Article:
A report submitted to Prime Minister Benjamin Netanyahu on Sunday determined that the targeted killing of senior Hamas figure Salah Shehadeh on July 22, 2002 was imperative as he posed a 'certain, immediate and significant' threat to Israeli citizens.
The Special Investigatory Commission concluded that Shehadeh's terrorist activity categorized him "a civilian taking a direct part in hostilities at that time" and that his classification by the Shin Bet as a target was professional, based on concrete information and in accordance with the principles of Israeli and international law.
Therefore, the committee said, the strike against Shehadeh, "which was intended to terminate his deadly activity, was a legitimate targeted killing".
The commission further concluded that the difficult collateral consequences of the strike against Shehadeh, in which 13 uninvolved civilians, mostly women and children, were killed and many others injured, became clear in hindsight to most of the senior officials involved in the planning and implementation of the operation.
The officials, according to the committee, stated that had they foreseen in real-time the scope and gravity of the collateral damage which actually resulted, the operation would not have been carried out.
"The said consequence was unintended, undesired and unforeseen. It did not stem from disregard or indifference to human lives," the committee determined.
During the operation, a one-ton bomb was dropped on the house in which Shehadeh was staying, killing him, Hamas figure Zahar Natzer, Shehadeh's wife Layla and his 15-year-old daughter Iman, who were with him in the house.
Following the operation, a petition was filed with the High Court of Justice requesting that it order the military advocate general and the attorney general to open a criminal investigation against the air force commander, the chief of general staff, the minister of defense and the prime minister of Israel, in order to determine whether criminal offenses had been committed in the course of the planning and implementation of the operation.
In January 2008 then Prime Minister Ehud Olmert appointed a committee comprising three members: Former Military Advocate General Brig. Gen. (res.) Tzvi Inbar (committee chairman), Maj. Gen. (res.) Yitzhak Eitan and Yitzhak Dar.
Following the passing of Atty. Inbar on August 31, 2009 Netanyahu appointed retired Supreme Court Justice Tova Strasberg-Cohen as commission chairperson.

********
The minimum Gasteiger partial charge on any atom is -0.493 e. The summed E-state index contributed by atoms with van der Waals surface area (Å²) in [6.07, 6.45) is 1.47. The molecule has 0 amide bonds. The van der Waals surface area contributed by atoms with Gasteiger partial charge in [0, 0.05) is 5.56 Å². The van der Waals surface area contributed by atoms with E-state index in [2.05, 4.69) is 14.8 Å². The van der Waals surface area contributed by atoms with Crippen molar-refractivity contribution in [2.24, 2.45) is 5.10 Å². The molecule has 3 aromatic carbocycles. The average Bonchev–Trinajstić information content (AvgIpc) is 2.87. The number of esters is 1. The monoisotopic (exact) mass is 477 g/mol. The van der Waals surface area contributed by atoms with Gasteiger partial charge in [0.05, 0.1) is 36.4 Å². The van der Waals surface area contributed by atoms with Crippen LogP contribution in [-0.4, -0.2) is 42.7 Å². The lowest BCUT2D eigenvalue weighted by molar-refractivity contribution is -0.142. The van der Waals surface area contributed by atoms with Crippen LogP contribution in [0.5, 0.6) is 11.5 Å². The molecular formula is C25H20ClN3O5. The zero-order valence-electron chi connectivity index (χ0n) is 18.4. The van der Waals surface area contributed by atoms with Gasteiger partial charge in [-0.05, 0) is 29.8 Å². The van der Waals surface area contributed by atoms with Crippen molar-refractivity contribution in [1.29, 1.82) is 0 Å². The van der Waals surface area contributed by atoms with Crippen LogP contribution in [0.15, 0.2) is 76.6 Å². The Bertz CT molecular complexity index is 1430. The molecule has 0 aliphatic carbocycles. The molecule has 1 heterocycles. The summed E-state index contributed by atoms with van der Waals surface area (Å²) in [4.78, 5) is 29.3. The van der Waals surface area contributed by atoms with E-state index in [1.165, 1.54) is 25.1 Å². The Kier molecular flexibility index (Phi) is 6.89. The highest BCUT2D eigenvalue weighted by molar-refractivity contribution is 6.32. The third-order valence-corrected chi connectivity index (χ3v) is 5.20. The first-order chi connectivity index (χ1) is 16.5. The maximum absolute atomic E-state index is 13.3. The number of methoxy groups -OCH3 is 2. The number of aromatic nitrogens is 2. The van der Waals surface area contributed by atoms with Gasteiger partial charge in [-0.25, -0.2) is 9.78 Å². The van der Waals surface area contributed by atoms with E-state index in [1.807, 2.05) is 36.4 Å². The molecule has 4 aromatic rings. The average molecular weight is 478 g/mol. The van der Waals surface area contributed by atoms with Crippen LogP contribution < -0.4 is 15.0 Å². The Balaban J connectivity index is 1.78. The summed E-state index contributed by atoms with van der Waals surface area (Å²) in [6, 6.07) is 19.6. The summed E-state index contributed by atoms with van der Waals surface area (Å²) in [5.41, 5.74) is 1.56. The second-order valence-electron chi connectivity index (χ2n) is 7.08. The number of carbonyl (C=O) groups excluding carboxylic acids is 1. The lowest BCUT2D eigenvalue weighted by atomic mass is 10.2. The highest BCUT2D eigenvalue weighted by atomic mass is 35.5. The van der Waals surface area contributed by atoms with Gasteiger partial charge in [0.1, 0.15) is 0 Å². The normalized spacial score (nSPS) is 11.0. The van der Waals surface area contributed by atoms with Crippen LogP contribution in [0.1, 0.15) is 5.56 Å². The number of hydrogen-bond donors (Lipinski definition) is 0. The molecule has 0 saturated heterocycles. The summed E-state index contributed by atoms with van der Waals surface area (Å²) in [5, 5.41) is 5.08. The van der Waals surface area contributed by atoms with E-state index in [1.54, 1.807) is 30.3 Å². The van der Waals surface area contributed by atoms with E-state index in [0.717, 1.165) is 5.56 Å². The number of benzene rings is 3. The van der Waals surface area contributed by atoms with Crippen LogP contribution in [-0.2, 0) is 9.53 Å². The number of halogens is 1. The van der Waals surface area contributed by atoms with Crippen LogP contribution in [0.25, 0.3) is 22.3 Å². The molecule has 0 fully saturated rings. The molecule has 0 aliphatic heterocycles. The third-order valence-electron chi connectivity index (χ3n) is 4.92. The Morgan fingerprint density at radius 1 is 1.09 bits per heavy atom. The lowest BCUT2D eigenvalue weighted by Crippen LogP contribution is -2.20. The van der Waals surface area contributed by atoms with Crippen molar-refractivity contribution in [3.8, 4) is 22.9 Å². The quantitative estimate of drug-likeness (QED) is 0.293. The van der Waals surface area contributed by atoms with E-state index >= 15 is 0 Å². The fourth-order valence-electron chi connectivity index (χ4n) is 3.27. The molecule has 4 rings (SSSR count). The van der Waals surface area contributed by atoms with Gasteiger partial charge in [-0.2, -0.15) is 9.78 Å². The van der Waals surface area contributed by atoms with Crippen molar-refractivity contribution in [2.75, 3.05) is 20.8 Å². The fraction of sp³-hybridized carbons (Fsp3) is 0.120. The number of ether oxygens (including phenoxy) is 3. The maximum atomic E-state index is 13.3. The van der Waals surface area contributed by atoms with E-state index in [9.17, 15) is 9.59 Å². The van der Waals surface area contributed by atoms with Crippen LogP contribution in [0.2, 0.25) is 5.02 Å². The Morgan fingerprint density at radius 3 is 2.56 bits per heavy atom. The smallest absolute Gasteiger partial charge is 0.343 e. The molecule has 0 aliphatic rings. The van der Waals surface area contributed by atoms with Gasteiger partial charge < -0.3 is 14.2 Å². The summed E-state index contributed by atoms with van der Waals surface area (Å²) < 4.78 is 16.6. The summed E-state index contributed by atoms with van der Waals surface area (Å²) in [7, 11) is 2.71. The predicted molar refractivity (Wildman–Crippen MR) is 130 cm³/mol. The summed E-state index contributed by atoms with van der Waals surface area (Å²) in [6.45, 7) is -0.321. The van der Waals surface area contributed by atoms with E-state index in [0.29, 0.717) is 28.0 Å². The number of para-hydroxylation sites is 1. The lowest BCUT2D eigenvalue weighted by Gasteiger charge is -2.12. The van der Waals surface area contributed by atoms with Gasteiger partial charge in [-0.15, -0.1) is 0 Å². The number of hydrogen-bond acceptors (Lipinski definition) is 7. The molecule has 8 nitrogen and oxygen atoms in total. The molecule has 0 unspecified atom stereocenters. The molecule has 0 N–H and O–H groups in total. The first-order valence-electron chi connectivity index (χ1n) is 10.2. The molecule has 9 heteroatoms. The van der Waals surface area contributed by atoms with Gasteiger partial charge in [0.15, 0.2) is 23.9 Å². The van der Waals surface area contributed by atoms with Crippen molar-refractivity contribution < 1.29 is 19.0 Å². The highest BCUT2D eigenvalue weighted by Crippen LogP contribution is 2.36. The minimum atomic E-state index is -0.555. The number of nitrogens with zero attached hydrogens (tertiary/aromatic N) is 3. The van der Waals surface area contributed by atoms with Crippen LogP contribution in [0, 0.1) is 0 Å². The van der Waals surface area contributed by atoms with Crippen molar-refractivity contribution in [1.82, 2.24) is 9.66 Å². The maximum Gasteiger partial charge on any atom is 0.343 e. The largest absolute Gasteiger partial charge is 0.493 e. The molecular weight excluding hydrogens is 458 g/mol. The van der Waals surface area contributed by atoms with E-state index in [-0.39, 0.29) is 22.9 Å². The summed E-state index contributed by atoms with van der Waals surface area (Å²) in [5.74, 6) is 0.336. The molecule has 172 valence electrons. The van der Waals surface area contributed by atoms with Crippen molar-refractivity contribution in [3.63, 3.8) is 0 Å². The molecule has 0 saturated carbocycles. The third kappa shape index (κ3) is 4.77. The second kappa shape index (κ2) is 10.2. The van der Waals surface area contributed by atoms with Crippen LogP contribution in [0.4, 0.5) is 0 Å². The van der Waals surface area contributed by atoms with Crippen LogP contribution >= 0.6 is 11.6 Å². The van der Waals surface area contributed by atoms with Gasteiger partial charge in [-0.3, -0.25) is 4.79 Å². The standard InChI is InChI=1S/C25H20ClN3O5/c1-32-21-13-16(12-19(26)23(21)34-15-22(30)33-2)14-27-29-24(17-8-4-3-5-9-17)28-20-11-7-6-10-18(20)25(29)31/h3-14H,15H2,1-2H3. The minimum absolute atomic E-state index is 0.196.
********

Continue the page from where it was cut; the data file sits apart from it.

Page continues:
The committee determined that the targeted killing against Shehadeh was imperative because of the increase and escalation in terrorist attacks since 2000, in a manner which led to a situation of actual war, classified as an "armed conflict". These attacks were carried out mainly by the Hamas movement, to which Shehadeh belonged as one of its senior leaders and head of its Operational Branch. Shehadeh was the driving force behind the Hamas, its ideology and its operations, and was directly involved in the planning and execution of deadly terror attacks, the report said.
'Inconsistent intelligence.' Scene of 2002 strike in Gaza (Archive photo: AP)
"This situation necessitated effective, immediate and pinpointed measures to eliminate or at least minimize the attacks. One of the means chosen for this purpose was targeted killings against the leading planners and perpetrators of terrorist attacks," according to the report.
"Other alternatives that were considered were not implemented, either because the chances of success were uncertain or because Shehadeh switched houses during the planning stages or because there was too great a risk to Israeli forces or to uninvolved civilians resulting from, inter alia, the difficulties involved in a ground operation in a densely-populated area."
'Principle of proportionality'
The committee also concluded that all those involved in the operation showed "awareness and sensitivity" throughout the entire operation with regards to the risk to uninvolved civilians and the "duty to avoid or minimize it to the extent possible, in line with the principle of proportionality.
"In addition, the operation was aborted twice because of the presence of a minor, Shehadeh's daughter, in the house at the time the strike was planned to have taken place. Notwithstanding all this, a gap arose between what was expected and what actually occurred. The central reason for this gap was incomplete, unfocused and inconsistent intelligence information with regard to the presence of civilians in the structures adjacent to the Shehadeh house (the garage and huts), where most of the civilians died," the report stated.